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Federal Senate Passes the Effects Test

On August 14, legislation passed in the Federal Senate that will help level the
playing field for small businesses, including farm businesses.

Included in section 46 of the Competition and Consumer Act 2010, the misuse of market power provision will help address the current unequal distribution
of market power and encourage transparency to the benefit of producers, consumers, and retailers.

This tool will make available to regulators the capacity to judge whether a company is acting to unfairly reduce competition, regardless of intent. It
allows them to look at both the actual and likely impact on a market.

Small Business Minister, Michael McCormack said a fairer playing field is a big issue raised by small business people.

“From farmers to small supermarkets, from consumers to suppliers, many Australians tell me how these changes will stop firms with substantial market power
from engaging in conduct which reduces competition”, said Mr McCormack.

The effects test, as an additional tool for the ACCC, will address issues where a company with a considerable degree of power may be engaging in conduct
that pushes out smaller businesses or forces them into devaluing their product with lower prices.

With the potential for use in examining the business practices of the large supermarkets in Australia, the effects test could determine their impact on
a market and influence the development and marketing of products such as $1 per litre milk, and $6 kg cheese for example. Milk products at these prices
are unsustainable for all involved and the predatory pricing tactic has seen hundreds of millions of dollars lost from the dairy value chain.

Australian Dairy Farmers (ADF) has advocated strongly for this change since 2011. We believe the effects test will assist in preventing damaging practices,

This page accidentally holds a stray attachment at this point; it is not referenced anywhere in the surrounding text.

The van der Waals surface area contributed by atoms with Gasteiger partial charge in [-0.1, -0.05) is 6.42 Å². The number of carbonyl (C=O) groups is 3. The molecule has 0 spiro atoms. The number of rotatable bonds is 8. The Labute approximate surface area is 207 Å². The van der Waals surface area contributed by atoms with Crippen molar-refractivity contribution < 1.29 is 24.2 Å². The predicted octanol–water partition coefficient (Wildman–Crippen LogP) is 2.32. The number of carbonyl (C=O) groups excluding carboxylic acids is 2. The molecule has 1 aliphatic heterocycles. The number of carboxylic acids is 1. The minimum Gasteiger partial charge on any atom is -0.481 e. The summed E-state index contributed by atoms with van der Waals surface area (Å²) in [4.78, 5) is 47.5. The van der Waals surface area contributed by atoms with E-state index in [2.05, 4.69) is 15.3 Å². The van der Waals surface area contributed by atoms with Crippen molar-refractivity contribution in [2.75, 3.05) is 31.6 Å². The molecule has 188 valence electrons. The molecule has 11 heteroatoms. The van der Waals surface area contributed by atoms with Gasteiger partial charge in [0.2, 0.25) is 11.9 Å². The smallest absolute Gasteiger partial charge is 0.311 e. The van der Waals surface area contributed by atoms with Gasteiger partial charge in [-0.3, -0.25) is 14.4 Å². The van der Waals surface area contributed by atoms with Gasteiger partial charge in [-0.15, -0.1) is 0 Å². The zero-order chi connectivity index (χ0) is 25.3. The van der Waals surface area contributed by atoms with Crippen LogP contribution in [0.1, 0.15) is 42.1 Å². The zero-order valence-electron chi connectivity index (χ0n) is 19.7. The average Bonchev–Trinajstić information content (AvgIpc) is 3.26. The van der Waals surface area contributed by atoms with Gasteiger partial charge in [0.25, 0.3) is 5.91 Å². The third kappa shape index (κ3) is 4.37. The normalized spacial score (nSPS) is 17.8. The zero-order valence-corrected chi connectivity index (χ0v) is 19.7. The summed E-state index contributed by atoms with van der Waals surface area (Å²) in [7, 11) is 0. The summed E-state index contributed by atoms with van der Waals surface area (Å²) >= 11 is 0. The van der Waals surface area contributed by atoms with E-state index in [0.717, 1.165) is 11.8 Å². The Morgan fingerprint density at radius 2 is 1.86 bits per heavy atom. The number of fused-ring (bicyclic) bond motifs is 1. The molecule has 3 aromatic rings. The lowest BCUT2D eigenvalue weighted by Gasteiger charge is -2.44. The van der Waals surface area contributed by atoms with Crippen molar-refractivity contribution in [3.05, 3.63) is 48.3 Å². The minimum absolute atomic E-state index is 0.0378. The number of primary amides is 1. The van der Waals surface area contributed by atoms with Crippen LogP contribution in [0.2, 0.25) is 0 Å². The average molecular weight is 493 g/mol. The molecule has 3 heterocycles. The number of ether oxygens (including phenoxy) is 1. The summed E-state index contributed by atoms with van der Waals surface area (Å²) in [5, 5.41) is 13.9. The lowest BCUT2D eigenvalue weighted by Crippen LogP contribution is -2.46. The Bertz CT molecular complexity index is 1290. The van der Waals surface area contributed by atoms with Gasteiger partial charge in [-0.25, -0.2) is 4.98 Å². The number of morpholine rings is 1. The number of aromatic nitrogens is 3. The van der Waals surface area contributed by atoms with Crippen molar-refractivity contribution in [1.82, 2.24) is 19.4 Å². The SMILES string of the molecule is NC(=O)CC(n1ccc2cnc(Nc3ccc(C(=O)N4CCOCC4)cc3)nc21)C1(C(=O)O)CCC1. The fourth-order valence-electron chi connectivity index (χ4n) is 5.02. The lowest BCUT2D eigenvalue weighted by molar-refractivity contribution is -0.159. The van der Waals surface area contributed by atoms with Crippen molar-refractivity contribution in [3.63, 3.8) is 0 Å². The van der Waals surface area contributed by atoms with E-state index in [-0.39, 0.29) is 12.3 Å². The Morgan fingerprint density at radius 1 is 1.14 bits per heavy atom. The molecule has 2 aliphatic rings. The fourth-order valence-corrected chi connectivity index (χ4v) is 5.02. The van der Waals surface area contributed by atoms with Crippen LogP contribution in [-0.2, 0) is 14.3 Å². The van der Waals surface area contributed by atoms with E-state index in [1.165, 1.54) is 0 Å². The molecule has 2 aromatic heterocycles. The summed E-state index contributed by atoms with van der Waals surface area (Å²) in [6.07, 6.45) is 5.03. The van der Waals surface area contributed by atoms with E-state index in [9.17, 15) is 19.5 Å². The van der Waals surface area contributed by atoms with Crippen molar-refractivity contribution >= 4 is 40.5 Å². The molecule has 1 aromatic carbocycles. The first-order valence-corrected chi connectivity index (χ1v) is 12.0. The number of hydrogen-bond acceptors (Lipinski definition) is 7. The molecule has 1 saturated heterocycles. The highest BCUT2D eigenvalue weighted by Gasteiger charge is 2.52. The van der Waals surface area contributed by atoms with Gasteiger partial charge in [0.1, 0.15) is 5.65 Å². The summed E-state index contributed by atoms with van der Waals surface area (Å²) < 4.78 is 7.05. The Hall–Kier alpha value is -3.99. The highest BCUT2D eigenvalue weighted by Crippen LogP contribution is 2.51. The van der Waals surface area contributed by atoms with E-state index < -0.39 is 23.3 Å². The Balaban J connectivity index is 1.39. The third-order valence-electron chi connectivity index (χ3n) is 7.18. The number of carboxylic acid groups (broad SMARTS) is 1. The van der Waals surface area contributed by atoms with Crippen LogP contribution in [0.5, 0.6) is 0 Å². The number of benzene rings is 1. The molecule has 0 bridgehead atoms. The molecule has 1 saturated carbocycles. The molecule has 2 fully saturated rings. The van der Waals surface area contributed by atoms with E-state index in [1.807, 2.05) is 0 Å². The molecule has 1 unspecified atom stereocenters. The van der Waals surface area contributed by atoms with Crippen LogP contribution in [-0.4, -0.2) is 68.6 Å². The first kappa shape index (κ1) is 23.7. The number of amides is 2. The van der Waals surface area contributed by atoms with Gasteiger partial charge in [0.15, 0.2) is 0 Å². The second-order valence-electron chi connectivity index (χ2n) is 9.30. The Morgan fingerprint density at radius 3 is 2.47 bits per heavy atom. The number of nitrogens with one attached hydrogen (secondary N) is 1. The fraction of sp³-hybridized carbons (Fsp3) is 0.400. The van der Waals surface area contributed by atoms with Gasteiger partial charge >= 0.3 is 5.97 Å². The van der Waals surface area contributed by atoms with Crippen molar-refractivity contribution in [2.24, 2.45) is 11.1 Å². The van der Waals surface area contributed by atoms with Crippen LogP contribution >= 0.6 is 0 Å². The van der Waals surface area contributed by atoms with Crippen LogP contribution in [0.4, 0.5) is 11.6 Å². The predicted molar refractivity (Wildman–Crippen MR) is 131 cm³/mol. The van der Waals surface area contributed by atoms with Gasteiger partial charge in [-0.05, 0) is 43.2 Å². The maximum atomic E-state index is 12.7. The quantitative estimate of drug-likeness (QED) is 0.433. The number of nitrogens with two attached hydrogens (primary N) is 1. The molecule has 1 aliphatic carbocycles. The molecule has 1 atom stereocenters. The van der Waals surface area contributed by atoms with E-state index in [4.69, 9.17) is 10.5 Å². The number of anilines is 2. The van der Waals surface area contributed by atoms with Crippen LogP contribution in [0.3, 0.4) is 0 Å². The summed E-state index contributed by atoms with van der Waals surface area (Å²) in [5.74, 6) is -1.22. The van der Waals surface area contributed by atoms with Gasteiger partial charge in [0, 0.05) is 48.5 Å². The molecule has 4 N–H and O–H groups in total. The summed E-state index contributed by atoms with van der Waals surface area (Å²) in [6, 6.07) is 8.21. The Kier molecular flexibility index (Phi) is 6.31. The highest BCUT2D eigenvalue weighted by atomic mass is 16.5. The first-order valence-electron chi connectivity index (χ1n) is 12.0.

including predatory pricing in future.

The introduction of an effects test is in line with competition policy around the world – Australia will be joining the clear majority of nations in the
Organization for Economic Cooperation and Development (OECD) who already have established effects tests.

The effects test is another tool to help provide integrity and transparency regarding the impact of retailer actions on suppliers.

These reforms will support consumers’ interests as well as dairy farmers by moving towards a more objective measure to assess the impact of anti-competitive
behaviour.

ADF would like to thank the Government and in particular the National Party, the Prime Minister, Deputy Prime Minister, the Treasurer, the Minister for
Small Business for their support and action on this important reform.

We also want to thank the Queensland Dairy Farmers Organisation and other state dairy farmer organisations for their tireless work in highlighting the
issues within the industry and working with us on this important reform.

David Inall

ADF CEO

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